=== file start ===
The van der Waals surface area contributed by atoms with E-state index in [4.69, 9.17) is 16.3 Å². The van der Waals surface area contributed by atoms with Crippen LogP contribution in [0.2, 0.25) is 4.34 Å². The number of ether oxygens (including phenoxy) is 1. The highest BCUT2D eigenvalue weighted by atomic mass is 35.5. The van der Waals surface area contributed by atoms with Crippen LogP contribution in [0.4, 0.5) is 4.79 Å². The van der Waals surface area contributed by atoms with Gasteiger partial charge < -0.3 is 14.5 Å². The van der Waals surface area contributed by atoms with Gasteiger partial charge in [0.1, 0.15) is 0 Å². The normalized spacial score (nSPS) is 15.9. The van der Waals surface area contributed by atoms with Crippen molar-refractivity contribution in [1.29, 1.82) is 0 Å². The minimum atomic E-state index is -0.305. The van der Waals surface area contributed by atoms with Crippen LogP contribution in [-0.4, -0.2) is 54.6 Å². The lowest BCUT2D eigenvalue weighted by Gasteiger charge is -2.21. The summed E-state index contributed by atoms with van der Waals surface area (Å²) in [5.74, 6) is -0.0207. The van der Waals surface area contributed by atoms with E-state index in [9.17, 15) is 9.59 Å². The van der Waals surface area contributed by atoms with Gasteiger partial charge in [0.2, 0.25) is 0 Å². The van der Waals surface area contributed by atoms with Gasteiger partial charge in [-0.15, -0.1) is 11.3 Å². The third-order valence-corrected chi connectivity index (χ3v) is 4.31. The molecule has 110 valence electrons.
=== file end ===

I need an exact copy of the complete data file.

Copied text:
The van der Waals surface area contributed by atoms with E-state index in [4.69, 9.17) is 16.3 Å². The van der Waals surface area contributed by atoms with Crippen LogP contribution in [0.2, 0.25) is 4.34 Å². The number of ether oxygens (including phenoxy) is 1. The highest BCUT2D eigenvalue weighted by atomic mass is 35.5. The van der Waals surface area contributed by atoms with Crippen LogP contribution in [0.4, 0.5) is 4.79 Å². The van der Waals surface area contributed by atoms with Gasteiger partial charge < -0.3 is 14.5 Å². The van der Waals surface area contributed by atoms with Gasteiger partial charge in [0.1, 0.15) is 0 Å². The normalized spacial score (nSPS) is 15.9. The van der Waals surface area contributed by atoms with Crippen molar-refractivity contribution in [1.29, 1.82) is 0 Å². The minimum atomic E-state index is -0.305. The van der Waals surface area contributed by atoms with Crippen LogP contribution in [-0.4, -0.2) is 54.6 Å². The lowest BCUT2D eigenvalue weighted by Gasteiger charge is -2.21. The summed E-state index contributed by atoms with van der Waals surface area (Å²) in [5.74, 6) is -0.0207. The van der Waals surface area contributed by atoms with E-state index in [9.17, 15) is 9.59 Å². The van der Waals surface area contributed by atoms with Gasteiger partial charge in [0.2, 0.25) is 0 Å². The van der Waals surface area contributed by atoms with Gasteiger partial charge in [-0.15, -0.1) is 11.3 Å². The third-order valence-corrected chi connectivity index (χ3v) is 4.31. The molecule has 110 valence electrons.